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Universities contributed $25 billion, 212,000 jobs to U.S. economy in '96

Academic research and inventions supported 212,000 jobs and contributed $24.8 billion to the US economy in 1996, according to the sixth annual licensing survey released by the Association of University Technology Managers (AUTM).

The study confirms that the transfer of research done at academic research institutions to companies plays a vital role in the US economy. AUTM estimates that sales of products developed from inventions made in the course of academic research and licensed to industry amounted to $20.6 billion in 1996.

Furthermore, licensee companies, including 248 new ones, invested an estimated $4.2 billion prior to sales to bring the early-stage inventions to market. The combination supported an estimated 212,500 primarily high-wage, high-skill jobs in 1996.

"The survey data show that the private sector is expanding its partnerships with universities and other nonprofit research institutions, as Congress hoped when it gave us control over our patents," said Marvin C. Guthrie, president of AUTM and vice president for patents and licensing of Massachusetts General Hospital. "I'm especially gratified that small companies took nearly two-thirds (64 percent) of all the licenses granted last year, just as Congress intended."

The nearly 300-page survey presents a comprehensive profile of academic technology transfer -- the process by which, following the Bayh-Dole Act of 1980, universities and other nonprofit research institutions find private-sector partners to take on the commercialization of federally funded research discoveries and innovations.

It includes reports from 131 US universities (including 89 percent of the top 100 research universities), 26 teaching hospitals and other nonprofit research institutions, 14 Canadian academic institutions and two patent management firms. The data enhance our understanding of one of the major pathways by which the nation's investment in basic academic research is translated into public benefits.

The survey reports that research institutions received 10,178 disclosures of inventions from their researchers in 1996, resulting in 3,261 new patent applications. Institutions reported negotiating 2,741 new licenses or options to commercialize academic discoveries. Licenses are the agreements that define terms and conditions for the right to develop inventions into commercial products. The cumulative total of active licenses, signifying that the industry partner is pursuing commercialization, reached 12,951 in 1996.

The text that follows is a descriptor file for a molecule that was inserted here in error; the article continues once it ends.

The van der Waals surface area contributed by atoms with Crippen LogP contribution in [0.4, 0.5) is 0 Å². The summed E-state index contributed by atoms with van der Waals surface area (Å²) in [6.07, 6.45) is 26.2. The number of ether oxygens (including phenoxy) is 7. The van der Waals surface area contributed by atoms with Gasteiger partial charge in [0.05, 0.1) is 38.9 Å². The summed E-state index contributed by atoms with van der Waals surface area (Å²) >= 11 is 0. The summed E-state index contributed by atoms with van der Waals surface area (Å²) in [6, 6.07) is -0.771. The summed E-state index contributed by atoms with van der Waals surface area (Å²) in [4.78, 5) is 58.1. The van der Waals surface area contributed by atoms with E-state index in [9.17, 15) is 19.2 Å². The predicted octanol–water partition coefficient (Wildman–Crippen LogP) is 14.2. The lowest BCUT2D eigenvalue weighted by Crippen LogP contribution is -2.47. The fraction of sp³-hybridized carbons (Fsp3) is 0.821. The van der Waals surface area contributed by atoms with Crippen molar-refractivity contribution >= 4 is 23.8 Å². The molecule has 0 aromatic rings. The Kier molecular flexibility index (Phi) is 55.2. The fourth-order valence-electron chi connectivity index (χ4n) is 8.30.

"The survey confirms that research universities are effectively translating theory into practice to the enormous benefit of the public," said Karen Hersey, president-elect of AUTM and intellectual property counsel at MIT. "The volume of technology transfer activity demonstrates that industry not only needs the creativity and innovation of academic research, but values our active participation in the process of building partnerships."

Reports from a subset of institutions that have provided data every year since 1991, when the survey began, help shed light on trends. Technology transfer appeared to be more efficient in 1996, with research expenditures in support of academic research upon which licensing depends rising at an average rate of 6 percent annually since 1991 (not inflation-adjusted). Meanwhile, licenses executed at these institutions have increased 75 percent since 1991, or an average of 12 percent per year.

While not every innovation succeeds in the market or even in reaching the market, many of the active licenses have or will result in highly significant new products or processes, sometimes laying the foundation for new companies or even entire industries. In particular, the biotechnology industry has depended on academic research since its beginnings in the early 1980s.

Newly available data in the 1996 edition of the survey confirm how crucial technology transfer is to meeting medical needs: 67 percent of the active licenses and an even larger percentage of the license income received by institutions (86 percent) drew upon research in the biomedical and other life sciences.

Universities reported more detail this year on their level of activity as equity investors in start-ups or small companies. Universities generally accept an equity position partially in lieu of licensing fees to permit start-ups to direct the cash conserved towards faster commercialization. The Survey shows that in 1996, 167 licenses, about six percent, included equity participation for the institutions.

AUTM is a nonprofit, professional membership society with more than 1,800 members from 250 academic institutions and an equal number of companies.

A version of this article appeared in MIT Tech Talk on February 25, 1998.

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